Failed Brierley Hill undie thief jailed

11:43am Friday 5th November 2010

A BRIERLEY Hill man who admitted breaching an ASBO after attempting to steal ladies underwear has been jailed.

Thomas Newton was caged for 18 months after Wolverhampton Crown Court was told he tried to break into the home of a "frightened" woman he had previously targeted.

Newton, who has a history of stealing ladies underwear from washing lines, was made the subject of an anti-social behaviour order after a previous incident at the same house.

Judge Nicholas Webb told the 25-year-old: "You attempted to burgle the house of a lady that you trespassed in just over a year ago. The motive on both occasions was to take underwear belonging to her."

He said it was clear Newton, a fork lift truck driver, needed help for his problems but stressed: "This lady needs protection. She is now frightened to be in her own, she has difficulties sleeping and what you did has affected her life."

The judge said there was clearly a "sexual element" to Newton's activities and it was the duty of the court to protect members of the public from men who went out to steal ladies underwear.

Newton, of William Street, admitted attempted burglary and breaching the ASBO, the judge ruled there was no alternative but to impose an immediate custodial sentence.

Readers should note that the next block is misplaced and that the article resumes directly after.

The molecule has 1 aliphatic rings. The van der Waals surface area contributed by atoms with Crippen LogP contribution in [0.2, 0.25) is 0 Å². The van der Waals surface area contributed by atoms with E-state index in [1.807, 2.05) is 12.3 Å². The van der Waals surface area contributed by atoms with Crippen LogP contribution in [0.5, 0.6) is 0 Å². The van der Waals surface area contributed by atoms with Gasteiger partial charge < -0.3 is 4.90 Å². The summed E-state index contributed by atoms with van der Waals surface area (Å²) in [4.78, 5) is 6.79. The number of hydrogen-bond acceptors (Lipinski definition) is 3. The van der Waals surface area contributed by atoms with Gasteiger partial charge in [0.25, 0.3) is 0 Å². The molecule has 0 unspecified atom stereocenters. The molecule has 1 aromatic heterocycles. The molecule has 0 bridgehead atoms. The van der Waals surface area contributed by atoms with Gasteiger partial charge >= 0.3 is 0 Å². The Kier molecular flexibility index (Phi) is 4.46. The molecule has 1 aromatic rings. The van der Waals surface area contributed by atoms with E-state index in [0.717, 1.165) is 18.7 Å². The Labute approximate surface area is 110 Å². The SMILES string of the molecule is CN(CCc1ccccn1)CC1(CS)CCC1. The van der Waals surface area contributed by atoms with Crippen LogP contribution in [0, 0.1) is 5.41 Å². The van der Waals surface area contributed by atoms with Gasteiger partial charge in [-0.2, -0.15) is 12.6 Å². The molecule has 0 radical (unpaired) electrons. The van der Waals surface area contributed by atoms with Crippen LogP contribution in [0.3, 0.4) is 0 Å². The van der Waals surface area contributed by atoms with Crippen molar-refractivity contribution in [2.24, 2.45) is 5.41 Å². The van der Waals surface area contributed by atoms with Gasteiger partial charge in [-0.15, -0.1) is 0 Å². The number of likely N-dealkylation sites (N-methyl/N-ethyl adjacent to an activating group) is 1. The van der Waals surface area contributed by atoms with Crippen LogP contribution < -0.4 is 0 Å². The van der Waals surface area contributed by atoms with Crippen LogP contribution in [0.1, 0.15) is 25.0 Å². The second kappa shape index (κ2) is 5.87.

The court was told Newton had a string of previous convictions for stealing underwear from washing lines - offences committed in the Gloucester, Bristol and Black Country areas.

Simon Rippon, prosecuting, told the hearing Newton got into the garden of the woman's home and tried to smash his way in through a rear window.

He also tried to force a door after spotting her laundry on a sofa which was visible from the window but he was seen by a neighbour.

Mr Rippon said the neighbour was able to identify Newton from a tattoo on his back that carried his name and he was quickly arrested.

Gurdeep Garcha, for Newton, said his client has been responding well to the Sexual Offenders Programme he had been ordered to attend after his last conviction but it was accepted he had "deep seated problems."

Mr Garcha added: "He is now focused and motivated to put his life in order, he recognises there is a problem and he is desperate to do something about it.

“He knows this behaviour has to come to an end."

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